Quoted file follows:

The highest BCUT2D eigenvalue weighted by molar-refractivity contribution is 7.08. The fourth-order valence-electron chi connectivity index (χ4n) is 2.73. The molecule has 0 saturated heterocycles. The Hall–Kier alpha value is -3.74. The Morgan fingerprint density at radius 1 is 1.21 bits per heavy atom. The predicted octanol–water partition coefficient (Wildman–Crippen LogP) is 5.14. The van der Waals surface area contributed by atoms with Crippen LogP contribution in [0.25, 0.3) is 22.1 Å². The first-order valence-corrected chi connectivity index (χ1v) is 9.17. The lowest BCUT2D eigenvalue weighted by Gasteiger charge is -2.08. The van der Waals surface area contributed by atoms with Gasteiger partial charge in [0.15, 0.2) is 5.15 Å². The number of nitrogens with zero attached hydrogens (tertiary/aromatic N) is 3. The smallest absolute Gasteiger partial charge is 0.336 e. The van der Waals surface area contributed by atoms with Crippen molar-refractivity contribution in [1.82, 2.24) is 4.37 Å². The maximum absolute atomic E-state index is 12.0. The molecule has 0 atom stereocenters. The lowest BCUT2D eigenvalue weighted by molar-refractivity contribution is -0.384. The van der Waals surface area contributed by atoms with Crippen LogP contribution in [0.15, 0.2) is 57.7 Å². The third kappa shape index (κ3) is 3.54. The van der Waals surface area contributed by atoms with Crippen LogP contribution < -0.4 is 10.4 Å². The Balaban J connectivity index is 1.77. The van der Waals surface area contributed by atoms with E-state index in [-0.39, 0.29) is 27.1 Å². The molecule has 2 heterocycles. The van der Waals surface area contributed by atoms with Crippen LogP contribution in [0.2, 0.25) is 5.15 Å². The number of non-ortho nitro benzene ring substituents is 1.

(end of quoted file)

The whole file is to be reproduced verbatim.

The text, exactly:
The highest BCUT2D eigenvalue weighted by molar-refractivity contribution is 7.08. The fourth-order valence-electron chi connectivity index (χ4n) is 2.73. The molecule has 0 saturated heterocycles. The Hall–Kier alpha value is -3.74. The Morgan fingerprint density at radius 1 is 1.21 bits per heavy atom. The predicted octanol–water partition coefficient (Wildman–Crippen LogP) is 5.14. The van der Waals surface area contributed by atoms with Crippen LogP contribution in [0.25, 0.3) is 22.1 Å². The first-order valence-corrected chi connectivity index (χ1v) is 9.17. The lowest BCUT2D eigenvalue weighted by Gasteiger charge is -2.08. The van der Waals surface area contributed by atoms with Gasteiger partial charge in [0.15, 0.2) is 5.15 Å². The number of nitrogens with zero attached hydrogens (tertiary/aromatic N) is 3. The smallest absolute Gasteiger partial charge is 0.336 e. The van der Waals surface area contributed by atoms with Crippen molar-refractivity contribution in [1.82, 2.24) is 4.37 Å². The maximum absolute atomic E-state index is 12.0. The molecule has 0 atom stereocenters. The lowest BCUT2D eigenvalue weighted by molar-refractivity contribution is -0.384. The van der Waals surface area contributed by atoms with Crippen LogP contribution in [0.15, 0.2) is 57.7 Å². The third kappa shape index (κ3) is 3.54. The van der Waals surface area contributed by atoms with Crippen LogP contribution < -0.4 is 10.4 Å². The Balaban J connectivity index is 1.77. The van der Waals surface area contributed by atoms with E-state index in [-0.39, 0.29) is 27.1 Å². The molecule has 2 heterocycles. The van der Waals surface area contributed by atoms with Crippen LogP contribution in [0.2, 0.25) is 5.15 Å². The number of non-ortho nitro benzene ring substituents is 1.